The tools for preparing for a healthy dialogue can be found in many traditions. In this excerpt from Conversation – The Sacred Art, Diane Millis draws from Sufism and Buddhism to set the stage for engaging in self-inquiry and other-inquiry as a foundation for transformative conversations.

"Transformation can potentially occur if we are willing to go within and be present to our feelings of fear, disappointment, anger, and grief. The Sufis refer to this stance as trembling and believe that trembling has the potential to shake open our heart and connect it to Heart. Imam Jamal Rahman describes in his book, The Fragrance of Faith, what he learned from his grandfather about the importance of tending a trembling heart. He reminds us that not all experiences of trembling are beneficial; 'only when you take the trembling steps with compassion for yourself, does the trembling become sacred.' Rahman refers to this practice of tending a trembling heart as sacred holding.

" 'Sacred holding is a method for cultivating compassion for oneself. Like the Christian welcoming prayer… this practice invites us to notice, name, and nurture awareness of all our feelings, especially the negative ones, rather than impulsively express, repress, or obsess about them.

- 'Begin by allowing yourself to experience the feeling of disturbance and then to name it.

- 'After naming the feeling, try to locate where you are holding the feeling in your body. Encompass the physical sensations in your body with the embrace of your soul. From your heart, send love and mercy to this place in your body.

- 'Talk tenderly to yourself; cultivate a gentle rapport with yourself. Rahman suggests that you might want to tell yourself: “I’m sorry you feel this… . This is difficult… . Let me tenderly support you… .” Rather than trying to fix or analyze the sensations or the feelings, simply be present for as long as you want. This is the process of trembling. Focus gently on the holding in your body, inhale and exhale through that part of you. Allow divine breath to caress you there.'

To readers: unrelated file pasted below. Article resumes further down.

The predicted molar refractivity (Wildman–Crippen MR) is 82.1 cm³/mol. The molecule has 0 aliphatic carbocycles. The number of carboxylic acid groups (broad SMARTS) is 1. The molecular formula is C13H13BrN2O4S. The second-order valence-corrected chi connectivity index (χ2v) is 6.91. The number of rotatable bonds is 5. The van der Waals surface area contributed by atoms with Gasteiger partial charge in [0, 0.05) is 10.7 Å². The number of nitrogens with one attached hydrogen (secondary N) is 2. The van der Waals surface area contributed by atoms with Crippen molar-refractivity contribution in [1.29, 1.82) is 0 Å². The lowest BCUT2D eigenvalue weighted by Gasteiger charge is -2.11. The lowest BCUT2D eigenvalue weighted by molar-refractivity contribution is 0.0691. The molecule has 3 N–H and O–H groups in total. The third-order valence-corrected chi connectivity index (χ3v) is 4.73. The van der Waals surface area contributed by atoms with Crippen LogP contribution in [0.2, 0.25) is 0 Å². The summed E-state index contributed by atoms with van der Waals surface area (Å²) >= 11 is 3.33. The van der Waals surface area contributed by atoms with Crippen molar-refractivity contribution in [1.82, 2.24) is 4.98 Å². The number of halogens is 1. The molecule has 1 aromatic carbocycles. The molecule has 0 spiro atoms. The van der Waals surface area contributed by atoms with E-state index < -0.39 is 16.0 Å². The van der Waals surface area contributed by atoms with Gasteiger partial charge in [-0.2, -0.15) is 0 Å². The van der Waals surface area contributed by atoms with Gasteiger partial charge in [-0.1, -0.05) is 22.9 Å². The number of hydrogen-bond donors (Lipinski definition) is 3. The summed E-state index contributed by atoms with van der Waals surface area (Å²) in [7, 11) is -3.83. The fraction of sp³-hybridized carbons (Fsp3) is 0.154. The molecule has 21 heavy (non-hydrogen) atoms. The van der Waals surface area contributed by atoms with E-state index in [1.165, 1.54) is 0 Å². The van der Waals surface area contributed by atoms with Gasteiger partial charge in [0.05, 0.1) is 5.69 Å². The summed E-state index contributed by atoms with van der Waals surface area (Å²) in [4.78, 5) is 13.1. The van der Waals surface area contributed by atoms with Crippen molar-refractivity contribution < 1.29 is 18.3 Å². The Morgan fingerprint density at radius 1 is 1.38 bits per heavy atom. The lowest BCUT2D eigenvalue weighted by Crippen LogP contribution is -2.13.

"Compassionately tending our trembling hearts through sacred holding is a spiritual practice that invites us to pay attention to what disturbs us rather than to try to fix it. We are encouraged to cultivate compassion for ourselves rather than judge ourselves or analyze why we feel the way we do. Aside from the comfort and healing this practice can offer us personally, attending to and tending our own trembling hearts shows us a way of attending to and tending others.

"The practice of sacredly holding our own pain prepares us to practice holding a space of compassion for others. As Buddhist monk Thich Nhat Hanh reminds us [in Together We Are One]: 'It doesn’t matter if we’ve had their experience. What matters is that we can listen, and that we can listen well enough that their experience can be healed and transformed. So a lot of it is about the power of simply listening and holding a space of compassion for people sharing their difficulties, their pain, their insights. A lot of that can be done without saying a word, just staying in touch with your own breathing and making sure your own heart stays open.' "